Tuesday, November 9, 2021

A bit on socials

A few weeks ago, my football team played a game that was so unbelievably bad, that I immediately swore off football for the foreseeable. I sat down and muttered "right, I'm done" and logged into twitter. I unfollowed the team, the players I was following, the accounts that I liked who talked football, everything. I'd had it. After that, the team had another game the following Friday. I was on holiday at the time (in Scotland - very nice it was too), and thought to myself that if I log in and see this game unfold, on literally the first day of this 3 day break, I'll be bloody miserable. It'll make me angry, sad, and it'll fuck up my holiday. So, with all my might, I stayed off twitter. After the match, and then the holiday, I just kept it up - I didn't want to know the score, or how badly the game went, even when I was back home. Once I'd done a day or so of staying off it, it was easy to just keep off it. So I did.

I'd logged off and not come back in for like 2 weeks - only occasionally popping in for some band related admin to do, but not sticking around. I didn't post, didn't look at the trending topics, nothing. And it felt good. Really, really good. I mean, I'm not naive - I know part of my job as a musician now (sadly) revolves around cesspits like twitter, and trying to get the best out of it, but for that brief period, it just felt nice. No screencaps of the Jeremy Vine show talking about whatever he and his cabal of gammon faced lunatics whinge on about day to day, no Daily Mail headlines, no snarky bullshit from dead-behind-the-eyes irony accounts, no nothing. I missed so many culture war flashpoints that when I logged back in, I couldn't believe people were seriously mad at fucking Big Bird, or a bridge, or whatever it was that had people frothing at the mouth. What a load of bollocks.

But, then, sadly, came the realisation: the music 'biz', no matter how small my little part of it is, still requires me to be there. It's just a fact of life now. I'm old enough to remember life in the biz before twitter, before facebook, spotify, etc. It wasn't much better tbh, but at least didn't require you to strap yourself to a seething, toxic messageboard 24/7. I guess that's the pay-off for having things a little easier these days.

Yet for all the talk of 'democratizing the industry' - yes, it's easy to just release on Bandcamp yourself - the cogs of the biz still prefer everything the old fashioned way - release schedules, booking agents, crunching numbers, etc. etc. plus ca change.

If you want to aim a bit higher than self-releasing CD-rs, or spending ungodly amounts on vinyl pressing from your own back pocket and then trying to shift copies any way you can, then you have to play the game a little - followers, plays, clicks, buzz - it's all still looked at, and you're still judged by it. Now all the blogs have died off, trying to get any kind of press attention for anything is akin to a Battle Royale style fight to the death - you've no chance of getting the serious heavy hitters like Pitchfork (which makes it even more strange that satan did indeed get a p4k review in 2009), so you have to scrabble for anything - and does it matter? Sort of, maybe, I don't know? I suppose you have to try something.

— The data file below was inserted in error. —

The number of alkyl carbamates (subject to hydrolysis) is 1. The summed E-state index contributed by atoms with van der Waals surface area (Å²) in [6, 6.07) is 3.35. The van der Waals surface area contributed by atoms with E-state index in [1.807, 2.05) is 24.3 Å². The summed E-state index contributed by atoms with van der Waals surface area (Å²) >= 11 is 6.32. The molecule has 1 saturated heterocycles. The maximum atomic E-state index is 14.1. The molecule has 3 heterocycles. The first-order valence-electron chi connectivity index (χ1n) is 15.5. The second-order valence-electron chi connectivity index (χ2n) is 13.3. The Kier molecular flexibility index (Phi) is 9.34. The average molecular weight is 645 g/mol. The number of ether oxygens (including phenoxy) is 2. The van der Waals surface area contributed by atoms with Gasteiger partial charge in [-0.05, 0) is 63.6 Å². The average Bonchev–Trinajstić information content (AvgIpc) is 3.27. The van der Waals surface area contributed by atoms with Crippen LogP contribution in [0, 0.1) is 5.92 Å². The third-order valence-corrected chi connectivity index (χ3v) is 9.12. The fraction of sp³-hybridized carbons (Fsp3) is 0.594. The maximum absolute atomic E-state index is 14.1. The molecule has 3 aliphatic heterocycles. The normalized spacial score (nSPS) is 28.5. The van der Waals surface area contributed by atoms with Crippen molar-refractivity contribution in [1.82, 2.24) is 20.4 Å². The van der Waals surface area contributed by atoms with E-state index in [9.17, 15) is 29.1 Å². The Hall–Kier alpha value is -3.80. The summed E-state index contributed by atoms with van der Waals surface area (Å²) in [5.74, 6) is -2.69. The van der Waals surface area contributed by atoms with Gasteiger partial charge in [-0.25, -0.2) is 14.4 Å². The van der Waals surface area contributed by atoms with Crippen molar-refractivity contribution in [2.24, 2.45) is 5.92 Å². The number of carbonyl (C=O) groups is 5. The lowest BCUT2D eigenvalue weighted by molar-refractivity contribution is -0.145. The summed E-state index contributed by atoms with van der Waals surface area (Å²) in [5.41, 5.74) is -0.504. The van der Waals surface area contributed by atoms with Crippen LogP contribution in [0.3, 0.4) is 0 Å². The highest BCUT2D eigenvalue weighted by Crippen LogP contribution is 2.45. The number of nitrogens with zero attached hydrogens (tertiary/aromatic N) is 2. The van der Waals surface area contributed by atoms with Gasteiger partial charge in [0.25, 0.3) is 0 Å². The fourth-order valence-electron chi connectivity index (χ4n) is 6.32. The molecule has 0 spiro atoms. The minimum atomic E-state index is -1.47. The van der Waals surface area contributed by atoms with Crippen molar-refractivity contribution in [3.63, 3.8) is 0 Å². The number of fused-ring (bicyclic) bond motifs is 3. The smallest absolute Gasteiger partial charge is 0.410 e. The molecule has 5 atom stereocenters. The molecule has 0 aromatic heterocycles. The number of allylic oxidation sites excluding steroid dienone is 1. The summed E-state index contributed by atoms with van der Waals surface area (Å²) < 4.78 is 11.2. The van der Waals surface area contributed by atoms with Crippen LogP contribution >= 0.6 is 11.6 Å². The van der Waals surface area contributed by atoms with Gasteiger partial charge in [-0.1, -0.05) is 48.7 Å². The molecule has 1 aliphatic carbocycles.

I remember an old manager of a band I was in once who said that a booking agent wouldn't look at us unless we had 10k fans on Facebook. I knew it was bollocks, even then, but I realised that's what you're dealing with - these people are obsessed with this stuff. It's not enough that you make the music, and you tour it, and do everything else, we've now also got to come up with a way of getting TEN THOUSAND people to sign up to our stupid FB page.

Socials aren't neccesarily bad, it's just our way of using them has devolved into such a mess that I don't know how anyone does it for a living. I'm not exactly a massive name, but I have my little corner of the biz and I'm happy to have it. I understand people will want to interact, and they understand I'll have to spam new records, new tours, etc. and that's fine. But sometimes you just have to cut this stuff out of your life and do something, literally anything, else.

Wednesday, November 3, 2021


Not to sound too much like a myspace blog or a livejournal entry from 2004, but a strange thing happened to me today... I went for a quick look at the CDs in my local charity shop, and came across this:

A still sealed, perfectly pristine copy of 2007's EP02

Which is weird, as I've not seen a copy of this for a long, long, loooong time, let alone one in such good condition! Anyway, I bought it (obviously) and I'll add it to the merch desk for next year's tour.

It's all very odd. 

Those CDs were great btw - 3 panel digifile, artwork on both sides by Cam Steward, and a professionally duplicated CD to boot. Doesn't sound like much in 2021, but back in 2007 it was a pretty cool thing to have, especially for a band that didn't have anything like a label or a manager, etc. 

It was our first foray into pressing something up properly, as EP1 was just a digital download (although I did press up handmade CDr versions of it to give away at gigs), but I think it came out looking really pretty nice. Back in those days, there wasn't a Bandcamp, or Soundcloud or Spotify, so physical pressings were what you did a lot of - I think we got a few hundred of these IIRC, which looking back was probably too many, but you could barely get on the few digital stores there were at the time, so a lot of people just gave away their mp3s via netlabels or p2p sharing sites, and sold CDs at gigs, or by having a Paypal donate button with the price listed next to it haha!